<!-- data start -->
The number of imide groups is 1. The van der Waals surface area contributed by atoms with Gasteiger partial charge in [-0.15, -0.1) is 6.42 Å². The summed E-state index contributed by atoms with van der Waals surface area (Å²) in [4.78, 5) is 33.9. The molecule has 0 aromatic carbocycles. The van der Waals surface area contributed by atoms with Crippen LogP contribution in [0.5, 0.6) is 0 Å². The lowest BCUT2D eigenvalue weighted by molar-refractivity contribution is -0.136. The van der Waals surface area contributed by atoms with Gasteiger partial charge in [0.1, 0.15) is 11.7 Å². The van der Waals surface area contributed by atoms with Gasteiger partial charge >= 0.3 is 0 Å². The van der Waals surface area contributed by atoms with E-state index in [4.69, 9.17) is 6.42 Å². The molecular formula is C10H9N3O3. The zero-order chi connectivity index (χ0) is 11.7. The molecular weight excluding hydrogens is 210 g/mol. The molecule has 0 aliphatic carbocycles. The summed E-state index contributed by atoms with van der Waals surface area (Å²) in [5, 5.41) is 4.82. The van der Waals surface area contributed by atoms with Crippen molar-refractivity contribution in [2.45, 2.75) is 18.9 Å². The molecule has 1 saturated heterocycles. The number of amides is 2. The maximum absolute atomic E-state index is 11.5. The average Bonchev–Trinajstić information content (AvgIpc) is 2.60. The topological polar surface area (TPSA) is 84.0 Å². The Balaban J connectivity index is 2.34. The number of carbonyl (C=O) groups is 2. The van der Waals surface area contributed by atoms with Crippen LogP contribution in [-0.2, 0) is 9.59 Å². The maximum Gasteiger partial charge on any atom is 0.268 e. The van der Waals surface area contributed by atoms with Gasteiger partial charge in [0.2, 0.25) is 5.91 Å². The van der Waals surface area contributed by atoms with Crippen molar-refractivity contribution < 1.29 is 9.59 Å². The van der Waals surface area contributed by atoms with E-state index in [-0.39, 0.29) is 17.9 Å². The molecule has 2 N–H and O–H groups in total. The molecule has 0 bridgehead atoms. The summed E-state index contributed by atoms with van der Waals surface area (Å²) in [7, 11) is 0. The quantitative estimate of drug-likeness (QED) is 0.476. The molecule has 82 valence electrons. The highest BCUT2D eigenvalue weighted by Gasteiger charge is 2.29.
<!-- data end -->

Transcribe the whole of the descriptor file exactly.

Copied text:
The number of imide groups is 1. The van der Waals surface area contributed by atoms with Gasteiger partial charge in [-0.15, -0.1) is 6.42 Å². The summed E-state index contributed by atoms with van der Waals surface area (Å²) in [4.78, 5) is 33.9. The molecule has 0 aromatic carbocycles. The van der Waals surface area contributed by atoms with Crippen LogP contribution in [0.5, 0.6) is 0 Å². The lowest BCUT2D eigenvalue weighted by molar-refractivity contribution is -0.136. The van der Waals surface area contributed by atoms with Gasteiger partial charge in [0.1, 0.15) is 11.7 Å². The van der Waals surface area contributed by atoms with Gasteiger partial charge >= 0.3 is 0 Å². The van der Waals surface area contributed by atoms with E-state index in [4.69, 9.17) is 6.42 Å². The molecular formula is C10H9N3O3. The zero-order chi connectivity index (χ0) is 11.7. The molecular weight excluding hydrogens is 210 g/mol. The molecule has 0 aliphatic carbocycles. The summed E-state index contributed by atoms with van der Waals surface area (Å²) in [5, 5.41) is 4.82. The van der Waals surface area contributed by atoms with Crippen molar-refractivity contribution in [2.45, 2.75) is 18.9 Å². The molecule has 1 saturated heterocycles. The number of amides is 2. The maximum absolute atomic E-state index is 11.5. The average Bonchev–Trinajstić information content (AvgIpc) is 2.60. The topological polar surface area (TPSA) is 84.0 Å². The Balaban J connectivity index is 2.34. The number of carbonyl (C=O) groups is 2. The van der Waals surface area contributed by atoms with Crippen LogP contribution in [-0.2, 0) is 9.59 Å². The maximum Gasteiger partial charge on any atom is 0.268 e. The van der Waals surface area contributed by atoms with Gasteiger partial charge in [0.2, 0.25) is 5.91 Å². The van der Waals surface area contributed by atoms with Crippen molar-refractivity contribution < 1.29 is 9.59 Å². The van der Waals surface area contributed by atoms with E-state index in [-0.39, 0.29) is 17.9 Å². The molecule has 2 N–H and O–H groups in total. The molecule has 0 bridgehead atoms. The summed E-state index contributed by atoms with van der Waals surface area (Å²) in [7, 11) is 0. The quantitative estimate of drug-likeness (QED) is 0.476. The molecule has 82 valence electrons. The highest BCUT2D eigenvalue weighted by Gasteiger charge is 2.29.